Again, my point in this sermon series is to look at the big picture of how we think about God, ourselves and the world. Looking at God is called theology (the study of God); looking at ourselves is called anthropology (the study of human beings and cultures); looking at the world is ecology (the study of the eco systems that sustain all life). So, it is important! I think. And it is a faithful, faith-filled thing for each of us to spend time with in our own ways. This is my way and I have the microphone, but it is NOT the only faithful or true way. I hope it is both of those things, but in truth, I don’t know. As always, I’m interested in your thoughts.
So, on we go to an alternative view of sovereignty.
Terry Fretheim was the top of my three favorite professors at seminary. He taught Old Testament classes, wrote a bunch of textbooks on my shelves, and came here to West Denmark to preach for my ordination. He died a couple of years ago. He taught Old Testament through a relational view of God’s sovereignty because he believed God genuinely is in relationship to the earth and her creatures, and a genuine relationship requires give and take, mutuality, adaptability, the potential and expectation of transformation and change and growth. He taught God as the personal, loving, self-involving, passionate, relational Yahweh of Israel and Father of Jesus Christ, who became vulnerable in relation to the world through the covenantal relationships with the Israelites and, by extension, with all people.
Walter Brueggemann is another, perhaps better known, Old Testament professor and author. (Terry said Walter didn’t have a stray thought he didn’t publish! So there was a bit of professional competitive conversation between them.) As a memorial work after Terry’s death, Brueggemann wrote an essay on the theological differences between them which mostly had to do with sovereignty. I’m going to read a bit of what he wrote.
“Overtime, enough difference between us emerged to evoke an ongoing conversation about the ways in which the Old Testament is witness to the action of God in the world. Through his focus on creation themes, Terry drew the conclusion that God’s work in the world was a part of an ongoing process. He judged that in the governance of history, God’s action was characteristically in and through historical agents, and not directly. My attention was especially drawn to the narratives of Old Testament wherein God is portrayed as being the help of the helpless when “other helpers fail and comforts flee.” There, as in the Exodus narrative, God is seeming to act through direct agency. Terry’s judgment was that I have been excessively influenced by the “strong God” of John Calvin.”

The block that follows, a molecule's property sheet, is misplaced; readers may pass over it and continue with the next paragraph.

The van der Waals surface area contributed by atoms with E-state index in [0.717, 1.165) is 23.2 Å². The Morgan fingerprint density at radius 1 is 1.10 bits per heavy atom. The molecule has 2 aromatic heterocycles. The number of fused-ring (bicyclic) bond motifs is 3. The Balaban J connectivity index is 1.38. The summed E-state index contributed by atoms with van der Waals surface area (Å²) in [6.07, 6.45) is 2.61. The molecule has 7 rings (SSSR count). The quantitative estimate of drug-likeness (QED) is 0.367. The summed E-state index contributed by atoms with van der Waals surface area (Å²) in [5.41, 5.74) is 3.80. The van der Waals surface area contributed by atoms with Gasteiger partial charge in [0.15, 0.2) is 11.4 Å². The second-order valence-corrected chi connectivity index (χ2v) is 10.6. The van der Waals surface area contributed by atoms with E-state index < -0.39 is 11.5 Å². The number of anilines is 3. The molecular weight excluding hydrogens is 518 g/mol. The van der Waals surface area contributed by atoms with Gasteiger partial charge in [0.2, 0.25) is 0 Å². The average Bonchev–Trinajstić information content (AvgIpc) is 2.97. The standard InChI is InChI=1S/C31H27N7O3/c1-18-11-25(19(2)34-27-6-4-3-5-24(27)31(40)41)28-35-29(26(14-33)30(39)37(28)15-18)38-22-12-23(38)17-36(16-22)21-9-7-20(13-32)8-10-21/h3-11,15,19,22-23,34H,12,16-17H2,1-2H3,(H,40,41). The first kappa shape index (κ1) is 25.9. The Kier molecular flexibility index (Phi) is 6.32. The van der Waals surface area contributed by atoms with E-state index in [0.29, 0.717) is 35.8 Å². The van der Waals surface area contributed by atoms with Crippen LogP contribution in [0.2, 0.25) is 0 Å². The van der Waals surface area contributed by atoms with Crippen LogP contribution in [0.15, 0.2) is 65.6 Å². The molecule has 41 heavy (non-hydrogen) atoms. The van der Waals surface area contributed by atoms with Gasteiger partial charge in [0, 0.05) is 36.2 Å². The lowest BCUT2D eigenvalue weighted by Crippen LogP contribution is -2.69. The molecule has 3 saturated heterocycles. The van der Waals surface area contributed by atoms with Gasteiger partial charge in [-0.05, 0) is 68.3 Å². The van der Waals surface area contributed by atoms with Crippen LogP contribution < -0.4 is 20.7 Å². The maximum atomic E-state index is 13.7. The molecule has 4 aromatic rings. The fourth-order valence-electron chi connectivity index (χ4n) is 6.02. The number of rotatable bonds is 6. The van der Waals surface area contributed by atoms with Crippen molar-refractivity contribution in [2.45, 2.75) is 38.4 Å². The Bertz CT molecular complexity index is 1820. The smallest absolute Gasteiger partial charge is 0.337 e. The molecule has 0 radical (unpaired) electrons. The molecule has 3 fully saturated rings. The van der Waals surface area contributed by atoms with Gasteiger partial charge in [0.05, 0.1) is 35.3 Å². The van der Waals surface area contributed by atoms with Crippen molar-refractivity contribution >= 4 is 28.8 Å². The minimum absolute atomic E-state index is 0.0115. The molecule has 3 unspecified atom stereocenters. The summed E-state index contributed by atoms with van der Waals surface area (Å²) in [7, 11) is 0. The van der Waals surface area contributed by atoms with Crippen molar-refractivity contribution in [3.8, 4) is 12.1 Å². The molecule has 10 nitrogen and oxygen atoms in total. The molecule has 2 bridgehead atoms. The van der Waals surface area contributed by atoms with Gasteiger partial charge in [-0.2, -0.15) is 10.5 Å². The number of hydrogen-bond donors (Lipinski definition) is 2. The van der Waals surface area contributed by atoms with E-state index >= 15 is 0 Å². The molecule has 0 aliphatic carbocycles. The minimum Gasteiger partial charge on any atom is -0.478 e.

This relational, transcendent theology is what makes sense to me. God is in a genuine relationship with us and the world and therefore is always adapting to the actions of humans. You can certainly see it in the story of Israel in the Biblical accounts where God’s chosen people had real choices to make. God led them and fed them coming out of Egypt, counseled and guided them through Moses, spoke to and warned them through the prophets, and, according to their own telling of it, acted on them, against them, through their enemies when they didn’t listen or act faithfully to his word. And when God came to humanity as one of us to show us what that Word was saying, what faithfulness to the Word looked like, God’s full relational vulnerability is on display. After Jesus was killed by his own people, God showed what sovereign love looks like by overcoming even death and promising that same act of powerful love for all who hear and trust his word. Jesus sent the Holy Spirit to be the continuance, the whisperer of God in our spirit’s ear. All of these avenues of God’s action are relational, dependent to varying degrees on our response. We can wear earplugs and turn away. We can follow to the best of our ability. We have real choices in how we behave and believe. Because God is faithful, God will work in relation to whatever response is given in order to keep opening up the future.